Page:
As published in The Journal (Martinsburg, WV), August 31, 2021 —
CHARLES TOWN — The Two Rivers Giving Circle has honored Kristin Alexander, of Berkeley County, and Grant Smith, of Jefferson County, with Conservation Awards.
The awards were presented during the Giving Circle’s annual summer picnic, held at Charles Town’s historic Harewood mansion on Aug. 15. They recognize both individuals for their many years of strong support for natural resources conservation in the Eastern Panhandle. Both of them received handcrafted platters made from local clay by award-winning potters Pam and Ren Parziale, of Sycamore Pottery in Leetown.
The Two Rivers Giving Circle is a field of interest fund of the Eastern West Virginia Community Foundation. Since its inception in 2008, it has provided more than $100,000 to Eastern Panhandle organizations engaged in natural resources conservation and historic preservation. It is one of the few grant makers in the region that focuses on these two fields.
Each year, the Giving Circle also recognizes one or more individuals who have been leaders in one or both of these fields.
Alexander is the Executive Director of the Potomac Valley Audubon Society, a post she has held since 2007. She first joined PVAS in 2001, as director of its first nature preserve, the Yankauer Preserve in Berkeley County. In that role, she was the organization’s only employee. She now oversees an organization that includes five staff members, operates four nature preserves, and offers a wide variety of programs and activities aimed at promoting greater understanding and appreciation of the natural world. A native of Maryland, Alexander moved to the Eastern Panhandle in 2000. She lives in rural Martinsburg with her husband Jeff and son, JJ.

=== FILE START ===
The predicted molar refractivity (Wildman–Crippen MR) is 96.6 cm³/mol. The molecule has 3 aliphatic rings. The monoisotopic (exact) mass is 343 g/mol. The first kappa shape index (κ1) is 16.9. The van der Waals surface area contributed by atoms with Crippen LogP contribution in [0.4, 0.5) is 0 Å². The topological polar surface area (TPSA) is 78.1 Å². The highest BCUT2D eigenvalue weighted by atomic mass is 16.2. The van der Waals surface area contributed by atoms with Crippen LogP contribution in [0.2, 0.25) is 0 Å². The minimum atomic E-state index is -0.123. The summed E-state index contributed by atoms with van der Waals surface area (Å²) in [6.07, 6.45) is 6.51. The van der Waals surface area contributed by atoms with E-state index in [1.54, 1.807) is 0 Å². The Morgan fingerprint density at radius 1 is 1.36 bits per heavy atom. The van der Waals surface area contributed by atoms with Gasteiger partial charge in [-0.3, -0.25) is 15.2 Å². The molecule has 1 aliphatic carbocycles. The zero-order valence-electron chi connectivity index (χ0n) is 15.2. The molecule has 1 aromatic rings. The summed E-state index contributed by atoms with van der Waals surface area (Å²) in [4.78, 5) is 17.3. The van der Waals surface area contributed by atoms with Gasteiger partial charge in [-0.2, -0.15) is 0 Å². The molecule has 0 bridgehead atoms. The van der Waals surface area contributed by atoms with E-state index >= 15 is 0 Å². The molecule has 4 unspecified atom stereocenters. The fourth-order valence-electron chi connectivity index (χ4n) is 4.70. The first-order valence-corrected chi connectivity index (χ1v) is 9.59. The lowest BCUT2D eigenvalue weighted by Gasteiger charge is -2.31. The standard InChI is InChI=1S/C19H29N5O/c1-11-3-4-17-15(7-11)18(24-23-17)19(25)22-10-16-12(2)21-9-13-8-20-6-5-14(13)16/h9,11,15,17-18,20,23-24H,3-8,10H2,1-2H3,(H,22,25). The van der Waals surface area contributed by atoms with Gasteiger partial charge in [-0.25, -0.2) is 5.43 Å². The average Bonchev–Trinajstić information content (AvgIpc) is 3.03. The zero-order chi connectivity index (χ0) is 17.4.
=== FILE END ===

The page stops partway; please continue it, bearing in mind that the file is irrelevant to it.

Smith has been the President of the Land Trust of the Eastern Panhandle for the past two decades. The Land Trust was established in 1994 to preserve open space, farmland, and rural landscapes in the three-county region, and it entered into its first conservation easement in 1997. Under Smith’s leadership, this still-all-volunteer organization has grown to the point where it now holds or co-holds 50 conservation easements that are protecting more than 4,800 acres. Smith and his wife, Renny, first moved to the area in 1988, after he retired from a long, distinguished career with the U.S. Department of State. They currently live in Shepherdstown.
To learn more about the Giving Circle, and to get information about joining or contributing, go to the Eastern West Virginia Community Foundation website at www.ewvcf.org or contact Michael Whalton, the Foundation’s executive director, at 304-264-0353 or firstname.lastname@example.org. The cost of membership is $500 annually. Contributions of any amount are welcomed.